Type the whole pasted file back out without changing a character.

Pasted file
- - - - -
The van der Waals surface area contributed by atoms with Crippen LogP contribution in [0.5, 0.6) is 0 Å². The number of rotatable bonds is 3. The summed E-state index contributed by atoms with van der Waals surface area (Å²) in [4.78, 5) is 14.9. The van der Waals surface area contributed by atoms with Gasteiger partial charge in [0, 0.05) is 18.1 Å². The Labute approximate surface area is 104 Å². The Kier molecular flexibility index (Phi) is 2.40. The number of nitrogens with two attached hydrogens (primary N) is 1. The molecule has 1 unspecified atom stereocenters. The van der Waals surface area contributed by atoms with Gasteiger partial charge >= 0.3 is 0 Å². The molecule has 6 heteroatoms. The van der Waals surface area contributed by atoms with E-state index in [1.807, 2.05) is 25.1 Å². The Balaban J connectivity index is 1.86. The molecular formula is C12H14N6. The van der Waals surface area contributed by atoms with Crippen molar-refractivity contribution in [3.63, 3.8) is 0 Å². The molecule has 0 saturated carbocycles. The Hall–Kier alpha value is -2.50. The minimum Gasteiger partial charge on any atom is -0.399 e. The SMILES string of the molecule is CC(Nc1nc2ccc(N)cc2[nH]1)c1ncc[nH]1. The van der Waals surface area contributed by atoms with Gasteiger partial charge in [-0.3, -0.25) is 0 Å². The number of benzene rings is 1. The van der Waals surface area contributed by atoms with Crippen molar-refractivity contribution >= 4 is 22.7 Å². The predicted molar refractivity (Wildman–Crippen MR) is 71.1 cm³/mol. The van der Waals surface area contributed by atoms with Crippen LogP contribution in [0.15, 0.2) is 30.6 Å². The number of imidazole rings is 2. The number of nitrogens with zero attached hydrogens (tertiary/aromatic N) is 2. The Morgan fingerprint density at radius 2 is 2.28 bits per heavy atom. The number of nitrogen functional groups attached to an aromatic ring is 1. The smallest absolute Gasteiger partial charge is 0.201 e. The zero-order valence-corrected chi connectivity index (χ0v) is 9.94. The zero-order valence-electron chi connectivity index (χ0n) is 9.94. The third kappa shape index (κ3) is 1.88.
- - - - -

The van der Waals surface area contributed by atoms with Crippen LogP contribution in [0.5, 0.6) is 0 Å². The number of rotatable bonds is 3. The summed E-state index contributed by atoms with van der Waals surface area (Å²) in [4.78, 5) is 14.9. The van der Waals surface area contributed by atoms with Gasteiger partial charge in [0, 0.05) is 18.1 Å². The Labute approximate surface area is 104 Å². The Kier molecular flexibility index (Phi) is 2.40. The number of nitrogens with two attached hydrogens (primary N) is 1. The molecule has 1 unspecified atom stereocenters. The van der Waals surface area contributed by atoms with Gasteiger partial charge >= 0.3 is 0 Å². The molecule has 6 heteroatoms. The van der Waals surface area contributed by atoms with E-state index in [1.807, 2.05) is 25.1 Å². The Balaban J connectivity index is 1.86. The molecular formula is C12H14N6. The van der Waals surface area contributed by atoms with Crippen molar-refractivity contribution in [3.63, 3.8) is 0 Å². The molecule has 0 saturated carbocycles. The Hall–Kier alpha value is -2.50. The minimum Gasteiger partial charge on any atom is -0.399 e. The SMILES string of the molecule is CC(Nc1nc2ccc(N)cc2[nH]1)c1ncc[nH]1. The van der Waals surface area contributed by atoms with Gasteiger partial charge in [-0.3, -0.25) is 0 Å². The number of benzene rings is 1. The van der Waals surface area contributed by atoms with Crippen molar-refractivity contribution >= 4 is 22.7 Å². The predicted molar refractivity (Wildman–Crippen MR) is 71.1 cm³/mol. The van der Waals surface area contributed by atoms with Crippen LogP contribution in [0.15, 0.2) is 30.6 Å². The number of imidazole rings is 2. The number of nitrogens with zero attached hydrogens (tertiary/aromatic N) is 2. The Morgan fingerprint density at radius 2 is 2.28 bits per heavy atom. The number of nitrogen functional groups attached to an aromatic ring is 1. The smallest absolute Gasteiger partial charge is 0.201 e. The zero-order valence-corrected chi connectivity index (χ0v) is 9.94. The zero-order valence-electron chi connectivity index (χ0n) is 9.94. The third kappa shape index (κ3) is 1.88.